Question: Write a short note on Mahr-i-Misl. [HJS 1996] Find the answer only on Legal Bites. [Write a short note on Mahr-i-Misl.] Answer It is true that under the Mohammedan Law, Mahr or dower means a sum of money or other property which the wife is entitled to receive from the husband in consideration of her marriage. However, the… Read More »

Question: Write a short note on Mahr-i-Misl. [HJS 1996] Find the answer only on Legal Bites. [Write a short note on Mahr-i-Misl.] Answer It is true that under the Mohammedan Law, Mahr or dower means a sum of money or other property which the wife is entitled to receive from the husband in consideration of her marriage. However, the expression 'consideration' is not to be understood in the sense in which the word is used in the Contract Act. In effect, the dower is an obligation imposed...

Question: Write a short note on Mahr-i-Misl. [HJS 1996]

Find the answer only on Legal Bites. [Write a short note on Mahr-i-Misl.]

Answer

It is true that under the Mohammedan Law, Mahr or dower means a sum of money or other property which the wife is entitled to receive from the husband in consideration of her marriage. However, the expression 'consideration' is not to be understood in the sense in which the word is used in the Contract Act. In effect, the dower is an obligation imposed upon a husband as a mark of respect for the wife.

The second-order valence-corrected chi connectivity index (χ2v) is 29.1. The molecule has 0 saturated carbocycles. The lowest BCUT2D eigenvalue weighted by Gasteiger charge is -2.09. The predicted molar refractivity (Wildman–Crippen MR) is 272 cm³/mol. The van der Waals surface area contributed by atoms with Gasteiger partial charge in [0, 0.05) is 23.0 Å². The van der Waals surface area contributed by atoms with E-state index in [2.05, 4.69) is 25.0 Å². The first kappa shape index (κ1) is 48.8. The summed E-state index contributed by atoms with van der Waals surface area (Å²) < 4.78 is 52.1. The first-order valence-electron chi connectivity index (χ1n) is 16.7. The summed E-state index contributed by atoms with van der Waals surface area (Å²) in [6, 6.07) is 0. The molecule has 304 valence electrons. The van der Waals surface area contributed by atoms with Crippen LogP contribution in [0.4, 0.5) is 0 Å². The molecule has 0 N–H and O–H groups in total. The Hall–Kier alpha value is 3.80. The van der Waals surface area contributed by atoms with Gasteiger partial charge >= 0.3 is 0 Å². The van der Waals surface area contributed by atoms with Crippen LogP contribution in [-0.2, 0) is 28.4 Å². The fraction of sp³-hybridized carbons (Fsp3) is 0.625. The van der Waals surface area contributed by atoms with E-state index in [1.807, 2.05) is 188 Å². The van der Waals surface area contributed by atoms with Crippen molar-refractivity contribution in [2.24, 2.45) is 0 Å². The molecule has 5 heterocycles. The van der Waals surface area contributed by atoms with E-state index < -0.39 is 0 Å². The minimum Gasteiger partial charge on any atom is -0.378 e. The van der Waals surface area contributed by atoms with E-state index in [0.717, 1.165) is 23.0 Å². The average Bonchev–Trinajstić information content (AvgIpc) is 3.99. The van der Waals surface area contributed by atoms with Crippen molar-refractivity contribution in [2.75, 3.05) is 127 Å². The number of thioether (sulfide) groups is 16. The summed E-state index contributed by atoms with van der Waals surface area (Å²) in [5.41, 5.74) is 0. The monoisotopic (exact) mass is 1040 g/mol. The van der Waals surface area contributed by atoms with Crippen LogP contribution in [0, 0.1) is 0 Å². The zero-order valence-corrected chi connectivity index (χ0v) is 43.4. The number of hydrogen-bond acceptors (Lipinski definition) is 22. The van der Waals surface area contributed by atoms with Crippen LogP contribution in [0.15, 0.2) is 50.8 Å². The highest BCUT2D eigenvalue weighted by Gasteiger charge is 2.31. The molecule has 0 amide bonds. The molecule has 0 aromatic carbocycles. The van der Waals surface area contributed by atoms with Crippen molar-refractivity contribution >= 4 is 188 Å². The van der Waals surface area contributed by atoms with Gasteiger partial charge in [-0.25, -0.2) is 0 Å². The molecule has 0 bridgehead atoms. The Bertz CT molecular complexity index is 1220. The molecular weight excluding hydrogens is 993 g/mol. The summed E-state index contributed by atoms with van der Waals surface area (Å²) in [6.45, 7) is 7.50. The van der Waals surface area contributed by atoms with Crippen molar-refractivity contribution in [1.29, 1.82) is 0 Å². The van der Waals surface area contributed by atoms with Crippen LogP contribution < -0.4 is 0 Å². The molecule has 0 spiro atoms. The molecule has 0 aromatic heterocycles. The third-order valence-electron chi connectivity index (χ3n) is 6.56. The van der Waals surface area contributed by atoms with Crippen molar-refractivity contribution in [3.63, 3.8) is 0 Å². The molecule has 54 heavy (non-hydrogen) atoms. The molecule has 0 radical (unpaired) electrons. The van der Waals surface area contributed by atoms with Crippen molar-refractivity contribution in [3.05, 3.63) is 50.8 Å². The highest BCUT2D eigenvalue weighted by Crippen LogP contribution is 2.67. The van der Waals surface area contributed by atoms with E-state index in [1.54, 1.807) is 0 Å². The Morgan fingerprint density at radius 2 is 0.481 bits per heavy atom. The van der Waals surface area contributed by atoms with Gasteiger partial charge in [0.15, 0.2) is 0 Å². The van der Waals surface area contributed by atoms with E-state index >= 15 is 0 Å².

Normally, the extent of such obligation is determined by the contract entered into between the husband and wife either before or at the time of marriage. It may be fixed even after the marriage has taken place. If the amount of dower is not fixed or the marriage has been performed on the express condition that the wife will not claim any dower, the wife is even then entitled to receive proper dower (mahr-i-misl) from her husband.

If the amount of dower is not fixed, the wife is entitled to a 'proper' dower (mahr-i-misl), even if the marriage was contracted on the express condition that she should not claim any dower. In determining what a "proper" dower is, importance has to be given to the amount of dower settled upon other female members of her father's family, such as her father's sisters.

The criterion for determining a "proper dower" is the social position of the woman's family, the wealth of the husband, the wife's personal qualification, the circumstances or time and condition of society, and the husband's status. Where an excessive dower is promised but proved to be only for show or where no dower is proved to have been fixed at marriage, a "proper dower" should be paid.


Updated On 2022-09-03T10:51:04+05:30
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